An animal cruelty case against an Olympic athlete who allegedly hit her horse during the Summer Olympics in Tokyo has been dropped.
Pentathlete Annika Schleu, 31, and national trainer Kim Raisner were being investigated “for alleged violations of the animal welfare act” after they were seen allegedly hitting her horse during an event at the Summer Olympics in Tokyo.
Schleu will now have to pay EUR 500 (GBP 417) to a non-profit organisation, according to her lawyers, who added that the agreement to terminate the proceedings in no way represented an admission of guilt.
She and the national trainer both allegedly hit her horse Saint Boy after it refused to take part in the course, despite her using spurs and the whip. Raisner also allegedly punched the horse.
Schleu’s lawyers wrote that the termination of the proceedings “represents neither an admission of guilt on the part of Ms Schleu, nor was our client’s guilt established or a sufficient suspicion confirmed”.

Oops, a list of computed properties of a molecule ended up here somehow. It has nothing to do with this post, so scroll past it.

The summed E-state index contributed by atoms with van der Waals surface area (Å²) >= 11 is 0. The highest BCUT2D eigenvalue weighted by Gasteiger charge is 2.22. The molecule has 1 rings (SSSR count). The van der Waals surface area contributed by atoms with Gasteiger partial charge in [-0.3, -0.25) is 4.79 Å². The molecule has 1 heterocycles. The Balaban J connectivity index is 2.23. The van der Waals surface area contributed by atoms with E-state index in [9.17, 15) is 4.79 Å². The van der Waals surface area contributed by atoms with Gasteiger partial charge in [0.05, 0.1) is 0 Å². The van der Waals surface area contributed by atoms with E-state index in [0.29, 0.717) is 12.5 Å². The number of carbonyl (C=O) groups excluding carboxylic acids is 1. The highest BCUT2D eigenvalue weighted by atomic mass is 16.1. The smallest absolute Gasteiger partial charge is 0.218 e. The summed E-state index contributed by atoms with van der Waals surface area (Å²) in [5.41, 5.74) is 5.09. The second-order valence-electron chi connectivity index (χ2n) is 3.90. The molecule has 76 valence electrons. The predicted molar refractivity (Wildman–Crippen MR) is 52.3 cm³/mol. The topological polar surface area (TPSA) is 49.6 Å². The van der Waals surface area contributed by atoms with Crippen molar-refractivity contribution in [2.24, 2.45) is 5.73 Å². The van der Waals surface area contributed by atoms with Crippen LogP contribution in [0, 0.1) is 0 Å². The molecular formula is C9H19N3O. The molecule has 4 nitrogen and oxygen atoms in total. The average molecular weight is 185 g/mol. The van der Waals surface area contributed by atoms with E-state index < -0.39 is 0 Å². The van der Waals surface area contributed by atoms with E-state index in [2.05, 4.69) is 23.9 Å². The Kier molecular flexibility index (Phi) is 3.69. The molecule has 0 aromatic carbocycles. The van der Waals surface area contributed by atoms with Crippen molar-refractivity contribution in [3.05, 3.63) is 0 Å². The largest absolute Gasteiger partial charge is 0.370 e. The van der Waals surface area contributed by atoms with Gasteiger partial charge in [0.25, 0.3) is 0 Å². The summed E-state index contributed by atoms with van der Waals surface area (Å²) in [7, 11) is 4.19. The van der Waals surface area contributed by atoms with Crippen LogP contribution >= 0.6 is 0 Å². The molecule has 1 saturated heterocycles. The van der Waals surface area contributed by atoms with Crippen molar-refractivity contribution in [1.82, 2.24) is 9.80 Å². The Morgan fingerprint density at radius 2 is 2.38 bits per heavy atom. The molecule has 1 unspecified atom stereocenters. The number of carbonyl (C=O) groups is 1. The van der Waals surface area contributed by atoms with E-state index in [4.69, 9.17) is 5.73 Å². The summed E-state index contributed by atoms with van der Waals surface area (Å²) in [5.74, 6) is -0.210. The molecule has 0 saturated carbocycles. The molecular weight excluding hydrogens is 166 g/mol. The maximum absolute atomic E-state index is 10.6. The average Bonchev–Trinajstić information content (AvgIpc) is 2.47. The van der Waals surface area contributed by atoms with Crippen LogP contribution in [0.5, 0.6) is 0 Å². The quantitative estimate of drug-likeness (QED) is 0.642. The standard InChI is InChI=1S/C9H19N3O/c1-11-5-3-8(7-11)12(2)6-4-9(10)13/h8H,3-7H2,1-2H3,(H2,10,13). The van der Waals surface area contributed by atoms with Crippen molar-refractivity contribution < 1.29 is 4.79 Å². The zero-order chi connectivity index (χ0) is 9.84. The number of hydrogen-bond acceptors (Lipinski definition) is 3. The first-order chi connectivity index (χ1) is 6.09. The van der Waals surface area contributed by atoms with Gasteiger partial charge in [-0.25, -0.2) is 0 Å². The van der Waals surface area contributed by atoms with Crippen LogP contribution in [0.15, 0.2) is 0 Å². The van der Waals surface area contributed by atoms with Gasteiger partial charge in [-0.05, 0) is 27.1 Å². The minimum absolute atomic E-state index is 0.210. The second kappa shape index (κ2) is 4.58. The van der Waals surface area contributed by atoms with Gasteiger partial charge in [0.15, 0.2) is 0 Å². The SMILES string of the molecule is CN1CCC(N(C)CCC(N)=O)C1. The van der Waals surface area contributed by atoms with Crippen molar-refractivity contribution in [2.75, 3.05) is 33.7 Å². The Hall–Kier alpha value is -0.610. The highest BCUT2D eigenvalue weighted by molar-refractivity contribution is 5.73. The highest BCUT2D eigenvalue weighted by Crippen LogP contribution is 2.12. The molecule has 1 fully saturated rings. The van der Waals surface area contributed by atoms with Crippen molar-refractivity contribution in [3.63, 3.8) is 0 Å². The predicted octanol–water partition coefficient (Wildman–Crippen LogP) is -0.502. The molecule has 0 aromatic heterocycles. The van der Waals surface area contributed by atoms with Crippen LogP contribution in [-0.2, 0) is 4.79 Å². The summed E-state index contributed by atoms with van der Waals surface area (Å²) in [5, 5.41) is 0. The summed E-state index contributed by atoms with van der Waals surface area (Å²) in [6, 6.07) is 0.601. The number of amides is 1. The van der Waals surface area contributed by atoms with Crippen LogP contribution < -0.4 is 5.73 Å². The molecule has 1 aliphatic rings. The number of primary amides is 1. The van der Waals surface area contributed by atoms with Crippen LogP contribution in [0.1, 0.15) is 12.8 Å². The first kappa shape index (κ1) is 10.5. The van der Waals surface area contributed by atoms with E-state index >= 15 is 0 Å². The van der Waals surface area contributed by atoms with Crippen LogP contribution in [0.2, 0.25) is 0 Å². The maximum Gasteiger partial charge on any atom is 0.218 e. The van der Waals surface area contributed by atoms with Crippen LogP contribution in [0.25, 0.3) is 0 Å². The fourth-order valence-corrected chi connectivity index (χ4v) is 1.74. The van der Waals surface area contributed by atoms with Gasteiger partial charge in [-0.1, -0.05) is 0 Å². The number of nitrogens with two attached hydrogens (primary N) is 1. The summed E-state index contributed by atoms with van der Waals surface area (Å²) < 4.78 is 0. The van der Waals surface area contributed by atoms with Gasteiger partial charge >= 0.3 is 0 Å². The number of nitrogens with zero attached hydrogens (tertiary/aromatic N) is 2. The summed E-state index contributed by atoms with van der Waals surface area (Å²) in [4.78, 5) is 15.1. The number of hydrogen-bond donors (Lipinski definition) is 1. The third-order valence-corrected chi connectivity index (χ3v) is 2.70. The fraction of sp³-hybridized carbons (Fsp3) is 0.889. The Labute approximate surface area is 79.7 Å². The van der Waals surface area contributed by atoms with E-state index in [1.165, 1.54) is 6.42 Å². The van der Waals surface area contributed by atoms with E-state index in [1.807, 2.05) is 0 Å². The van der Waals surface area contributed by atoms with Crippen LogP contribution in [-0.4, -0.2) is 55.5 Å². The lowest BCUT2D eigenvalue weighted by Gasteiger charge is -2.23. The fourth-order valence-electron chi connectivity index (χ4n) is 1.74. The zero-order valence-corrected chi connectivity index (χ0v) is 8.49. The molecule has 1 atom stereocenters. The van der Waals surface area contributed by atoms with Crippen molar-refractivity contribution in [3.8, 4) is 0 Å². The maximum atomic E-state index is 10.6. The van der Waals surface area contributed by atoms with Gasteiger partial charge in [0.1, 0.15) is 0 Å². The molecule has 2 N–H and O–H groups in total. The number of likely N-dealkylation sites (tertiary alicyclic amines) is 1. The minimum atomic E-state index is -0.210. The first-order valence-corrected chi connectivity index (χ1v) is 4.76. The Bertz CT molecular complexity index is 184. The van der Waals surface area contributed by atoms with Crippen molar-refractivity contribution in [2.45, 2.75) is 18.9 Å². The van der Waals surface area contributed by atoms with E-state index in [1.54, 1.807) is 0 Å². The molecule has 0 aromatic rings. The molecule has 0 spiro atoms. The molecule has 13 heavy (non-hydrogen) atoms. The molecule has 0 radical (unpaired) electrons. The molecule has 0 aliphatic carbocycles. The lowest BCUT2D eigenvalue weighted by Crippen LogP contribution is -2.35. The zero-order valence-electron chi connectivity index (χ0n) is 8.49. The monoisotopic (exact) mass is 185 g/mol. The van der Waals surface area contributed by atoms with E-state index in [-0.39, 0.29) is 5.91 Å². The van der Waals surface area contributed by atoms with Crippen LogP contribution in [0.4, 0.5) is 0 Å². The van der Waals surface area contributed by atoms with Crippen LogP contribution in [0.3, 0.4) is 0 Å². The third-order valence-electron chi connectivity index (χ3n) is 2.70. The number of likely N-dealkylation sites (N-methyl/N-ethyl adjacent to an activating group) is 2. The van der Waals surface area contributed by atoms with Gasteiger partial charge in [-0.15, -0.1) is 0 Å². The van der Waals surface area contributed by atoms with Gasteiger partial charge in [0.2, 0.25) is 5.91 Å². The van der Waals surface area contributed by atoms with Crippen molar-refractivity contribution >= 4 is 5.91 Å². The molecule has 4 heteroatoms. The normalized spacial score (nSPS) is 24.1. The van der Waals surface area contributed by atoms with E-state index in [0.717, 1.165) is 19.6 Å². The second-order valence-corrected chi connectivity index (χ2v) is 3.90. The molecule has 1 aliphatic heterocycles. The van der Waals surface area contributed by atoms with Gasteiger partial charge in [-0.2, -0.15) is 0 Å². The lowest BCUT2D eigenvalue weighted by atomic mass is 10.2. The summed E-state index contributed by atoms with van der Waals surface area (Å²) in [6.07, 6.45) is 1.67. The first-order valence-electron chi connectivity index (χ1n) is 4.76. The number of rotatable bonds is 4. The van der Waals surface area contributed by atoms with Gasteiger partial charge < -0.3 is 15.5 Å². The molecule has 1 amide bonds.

They added that their client had decided “in agreement with the public prosecutor’s office for purely procedural economic reasons to discontinue the investigation in this way”.
Raisner also agreed for the charges to be dropped “so that our client can continue to call herself innocent”.
Her lawyers said that Schleu was “interested in continuing the discussion on the protection of animals, especially horses, in and outside of sport”.
The German Association for Modern Pentathlon (DVMF) welcomed the decision, saying: “We are pleased that both Annika Schleu and Kim Raisner can turn to things that are important to them and can leave this chapter behind.”
The modern pentathlon’s world association, the Union Internationale de Pentathlon Moderne (UIPM), announced after the incident that it would remove show jumping from the pentathlon programme. After the Summer Games in Paris in 2024, the discipline is to be replaced by a new one.